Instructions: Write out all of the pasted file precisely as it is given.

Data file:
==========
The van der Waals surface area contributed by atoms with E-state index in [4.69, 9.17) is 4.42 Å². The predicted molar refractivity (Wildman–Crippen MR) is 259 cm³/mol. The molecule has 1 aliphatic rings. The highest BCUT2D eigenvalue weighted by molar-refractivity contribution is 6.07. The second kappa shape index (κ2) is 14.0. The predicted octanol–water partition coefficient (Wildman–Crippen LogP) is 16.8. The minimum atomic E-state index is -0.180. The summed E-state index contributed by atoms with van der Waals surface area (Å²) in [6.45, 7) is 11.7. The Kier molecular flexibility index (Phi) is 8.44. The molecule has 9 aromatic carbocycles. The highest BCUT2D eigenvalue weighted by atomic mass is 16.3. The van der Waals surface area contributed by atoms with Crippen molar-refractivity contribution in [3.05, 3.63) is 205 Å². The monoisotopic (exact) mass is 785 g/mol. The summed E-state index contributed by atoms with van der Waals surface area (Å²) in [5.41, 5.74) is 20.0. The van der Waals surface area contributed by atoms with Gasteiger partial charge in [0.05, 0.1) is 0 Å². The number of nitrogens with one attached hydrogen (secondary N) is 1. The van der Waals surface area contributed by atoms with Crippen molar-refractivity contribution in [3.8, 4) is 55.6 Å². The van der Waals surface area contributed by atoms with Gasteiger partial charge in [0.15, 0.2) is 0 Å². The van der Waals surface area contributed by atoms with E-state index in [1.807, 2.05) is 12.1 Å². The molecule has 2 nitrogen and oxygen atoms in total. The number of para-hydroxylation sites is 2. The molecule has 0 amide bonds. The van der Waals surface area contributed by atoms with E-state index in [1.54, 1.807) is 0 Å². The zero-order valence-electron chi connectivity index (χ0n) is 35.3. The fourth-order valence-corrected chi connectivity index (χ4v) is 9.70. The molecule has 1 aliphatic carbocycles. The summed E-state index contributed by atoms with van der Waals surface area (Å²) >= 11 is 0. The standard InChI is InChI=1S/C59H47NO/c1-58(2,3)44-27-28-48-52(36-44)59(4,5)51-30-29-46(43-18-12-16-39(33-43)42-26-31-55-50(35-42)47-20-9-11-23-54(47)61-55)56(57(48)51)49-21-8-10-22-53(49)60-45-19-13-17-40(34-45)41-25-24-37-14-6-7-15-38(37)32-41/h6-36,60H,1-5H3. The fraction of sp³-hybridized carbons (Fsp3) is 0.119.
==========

The van der Waals surface area contributed by atoms with E-state index in [4.69, 9.17) is 4.42 Å². The predicted molar refractivity (Wildman–Crippen MR) is 259 cm³/mol. The molecule has 1 aliphatic rings. The highest BCUT2D eigenvalue weighted by molar-refractivity contribution is 6.07. The second kappa shape index (κ2) is 14.0. The predicted octanol–water partition coefficient (Wildman–Crippen LogP) is 16.8. The minimum atomic E-state index is -0.180. The summed E-state index contributed by atoms with van der Waals surface area (Å²) in [6.45, 7) is 11.7. The Kier molecular flexibility index (Phi) is 8.44. The molecule has 9 aromatic carbocycles. The highest BCUT2D eigenvalue weighted by atomic mass is 16.3. The van der Waals surface area contributed by atoms with Crippen molar-refractivity contribution in [3.05, 3.63) is 205 Å². The monoisotopic (exact) mass is 785 g/mol. The summed E-state index contributed by atoms with van der Waals surface area (Å²) in [5.41, 5.74) is 20.0. The van der Waals surface area contributed by atoms with Gasteiger partial charge in [0.05, 0.1) is 0 Å². The number of nitrogens with one attached hydrogen (secondary N) is 1. The van der Waals surface area contributed by atoms with Crippen molar-refractivity contribution in [3.8, 4) is 55.6 Å². The van der Waals surface area contributed by atoms with Gasteiger partial charge in [0.15, 0.2) is 0 Å². The van der Waals surface area contributed by atoms with E-state index in [1.807, 2.05) is 12.1 Å². The molecule has 2 nitrogen and oxygen atoms in total. The number of para-hydroxylation sites is 2. The molecule has 0 amide bonds. The van der Waals surface area contributed by atoms with E-state index in [1.54, 1.807) is 0 Å². The zero-order valence-electron chi connectivity index (χ0n) is 35.3. The fourth-order valence-corrected chi connectivity index (χ4v) is 9.70. The molecule has 1 aliphatic carbocycles. The summed E-state index contributed by atoms with van der Waals surface area (Å²) >= 11 is 0. The standard InChI is InChI=1S/C59H47NO/c1-58(2,3)44-27-28-48-52(36-44)59(4,5)51-30-29-46(43-18-12-16-39(33-43)42-26-31-55-50(35-42)47-20-9-11-23-54(47)61-55)56(57(48)51)49-21-8-10-22-53(49)60-45-19-13-17-40(34-45)41-25-24-37-14-6-7-15-38(37)32-41/h6-36,60H,1-5H3. The fraction of sp³-hybridized carbons (Fsp3) is 0.119.